Ring the bells that still can ring
Forget your perfect offering.
There is a crack in everything,
That’s how the light gets in.
You know we all have a touch of the perfectionist in us to varying degrees, and on the right scale it’s a good thing, but when we have the dial turned up to 10/10 then we’re a time bomb ticking away. We are set up for failure not just in work, but in relationships and ultimately in our health.
“Perfectionism seeps into the psyche and creates a pervasive personality style. It keeps people from engaging in challenging experiences; they don’t get to discover what they truly like or to create their own identities. Perfectionism reduces playfulness and the assimilation of knowledge; if you’re always focused on your own performance and on defending yourself, you can’t focus on learning a task. Here’s the cosmic thigh-slapper: Because it lowers the ability to take risks, perfectionism reduces creativity and innovation” Psychology Today
“If you want something done right around here, you’ve got to do it yourself. Stand back.”
But I’m focussed on excellence, and that’s perfect – isn’t it?
Sorry to burst your bubble, but perfectionism is not about excellence. The desire for excellence is the desire for the best outcome possible, and that means realistic outcomes. But perfectionism is about achieving the unobtainable. Excellence is perfect, but perfectionism isn’t.
Perfectionism finds its roots in fear, the fear of failure. Why do we fear failure? Well, only you and your therapist can answer that, particularly if it is linked to an incident or a pattern of behaviour or occurrences in your life. Most of us fear failure because it threatens our sense of self-worth. Our self-worth is the degree to which we have a favourable opinion of ourselves – it’s our self-respect and self-esteem.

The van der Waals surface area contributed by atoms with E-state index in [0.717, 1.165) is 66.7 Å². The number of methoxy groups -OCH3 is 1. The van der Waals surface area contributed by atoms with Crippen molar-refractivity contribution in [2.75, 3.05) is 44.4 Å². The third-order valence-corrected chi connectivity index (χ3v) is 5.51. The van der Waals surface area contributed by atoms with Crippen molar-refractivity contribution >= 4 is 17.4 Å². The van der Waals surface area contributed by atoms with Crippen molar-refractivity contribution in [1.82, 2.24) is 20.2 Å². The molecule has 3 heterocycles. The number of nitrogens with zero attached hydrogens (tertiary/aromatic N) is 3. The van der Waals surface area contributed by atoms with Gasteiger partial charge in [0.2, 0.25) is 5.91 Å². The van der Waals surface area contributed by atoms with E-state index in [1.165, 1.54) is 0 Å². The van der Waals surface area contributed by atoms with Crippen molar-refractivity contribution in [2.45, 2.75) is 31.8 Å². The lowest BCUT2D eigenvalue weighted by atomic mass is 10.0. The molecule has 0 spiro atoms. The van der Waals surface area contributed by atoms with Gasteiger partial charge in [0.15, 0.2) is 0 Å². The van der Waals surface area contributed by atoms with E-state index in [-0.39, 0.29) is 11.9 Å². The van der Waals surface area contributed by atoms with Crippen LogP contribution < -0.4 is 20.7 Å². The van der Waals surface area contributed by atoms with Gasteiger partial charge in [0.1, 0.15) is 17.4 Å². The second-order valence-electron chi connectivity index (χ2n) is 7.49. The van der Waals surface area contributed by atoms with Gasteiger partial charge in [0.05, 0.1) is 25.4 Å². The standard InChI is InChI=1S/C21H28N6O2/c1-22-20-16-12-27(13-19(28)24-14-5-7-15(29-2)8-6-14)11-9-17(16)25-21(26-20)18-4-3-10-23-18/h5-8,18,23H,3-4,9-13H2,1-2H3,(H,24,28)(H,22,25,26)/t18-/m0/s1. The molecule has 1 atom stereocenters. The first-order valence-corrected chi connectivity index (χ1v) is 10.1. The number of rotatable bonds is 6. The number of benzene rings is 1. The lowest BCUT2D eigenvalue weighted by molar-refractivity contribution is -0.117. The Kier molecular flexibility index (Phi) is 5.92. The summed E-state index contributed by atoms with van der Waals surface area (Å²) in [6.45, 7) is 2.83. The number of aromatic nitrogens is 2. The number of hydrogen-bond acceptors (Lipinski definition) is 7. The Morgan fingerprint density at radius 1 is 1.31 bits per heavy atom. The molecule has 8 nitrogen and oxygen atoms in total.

Perfectionists are on a rollercoaster ride, blood pressure climbing in anticipated dread of the next failure then falling in the relief of success. However, they never really appreciate success as an achievement and use it to build their self-worth. These emotional ups and downs are projected on those with whom they work and live and this has a negative impact on the quality of their relationships.
“There’s a place for everything and I want everything in its place. Now. Stand back.”
Not only is perfectionism bad for work and relationships, but it seems my health won’t be perfect either if I don’t change my ways.
“Individuals caught up in perfectionistic thinking or behavior commonly experience significant personal distress as well as chronic health and emotional problems.” Psychcentral
“Like anger, perfectionism is one of the behavioral predictors of coronary heart disease and other physical problems. A high score on this scale is an important risk factor for such problems.” Psychcentral
Ok, ok, I am not a perfectionist, but imagine I was, just for a moment. How would I know?
Perfectionists are likely to:
- Put excessive pressure both on themselves and others with whom they work and have relationships
- Be really concerned about mistakes, or not following processes
- Do things the same way every time in order to get it right and do it a little better
- Feel good about themselves only when they complete tasks, and to their exacting standards
- Be buried in the detail and can be judgemental
- Avoid vulnerability and so struggle with dealing with and expressing emotions.
Just relax Max, chill out, it’ll be ok. Try these ideas and if you don’t get them EXACTLY right the first time, that’s ok – no really, it’s ok.